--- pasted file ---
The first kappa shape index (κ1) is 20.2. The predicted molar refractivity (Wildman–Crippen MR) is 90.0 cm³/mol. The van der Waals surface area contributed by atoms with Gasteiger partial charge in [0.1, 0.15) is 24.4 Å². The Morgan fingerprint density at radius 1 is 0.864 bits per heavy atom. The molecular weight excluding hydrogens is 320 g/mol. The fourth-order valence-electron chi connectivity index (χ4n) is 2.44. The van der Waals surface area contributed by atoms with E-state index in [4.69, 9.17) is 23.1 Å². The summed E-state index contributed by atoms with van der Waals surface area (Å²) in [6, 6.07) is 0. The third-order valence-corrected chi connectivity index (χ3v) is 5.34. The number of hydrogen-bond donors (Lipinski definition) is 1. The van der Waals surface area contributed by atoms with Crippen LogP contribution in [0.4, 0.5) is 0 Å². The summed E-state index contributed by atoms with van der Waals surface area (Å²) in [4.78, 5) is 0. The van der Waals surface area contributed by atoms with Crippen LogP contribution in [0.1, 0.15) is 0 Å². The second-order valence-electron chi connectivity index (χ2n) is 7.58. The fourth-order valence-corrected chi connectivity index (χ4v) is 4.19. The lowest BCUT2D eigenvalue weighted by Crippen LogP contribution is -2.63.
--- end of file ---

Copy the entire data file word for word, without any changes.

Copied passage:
The first kappa shape index (κ1) is 20.2. The predicted molar refractivity (Wildman–Crippen MR) is 90.0 cm³/mol. The van der Waals surface area contributed by atoms with Gasteiger partial charge in [0.1, 0.15) is 24.4 Å². The Morgan fingerprint density at radius 1 is 0.864 bits per heavy atom. The molecular weight excluding hydrogens is 320 g/mol. The fourth-order valence-electron chi connectivity index (χ4n) is 2.44. The van der Waals surface area contributed by atoms with E-state index in [4.69, 9.17) is 23.1 Å². The summed E-state index contributed by atoms with van der Waals surface area (Å²) in [6, 6.07) is 0. The third-order valence-corrected chi connectivity index (χ3v) is 5.34. The number of hydrogen-bond donors (Lipinski definition) is 1. The van der Waals surface area contributed by atoms with Crippen LogP contribution in [0.4, 0.5) is 0 Å². The summed E-state index contributed by atoms with van der Waals surface area (Å²) in [4.78, 5) is 0. The van der Waals surface area contributed by atoms with Crippen LogP contribution in [0.1, 0.15) is 0 Å². The second-order valence-electron chi connectivity index (χ2n) is 7.58. The fourth-order valence-corrected chi connectivity index (χ4v) is 4.19. The lowest BCUT2D eigenvalue weighted by Crippen LogP contribution is -2.63.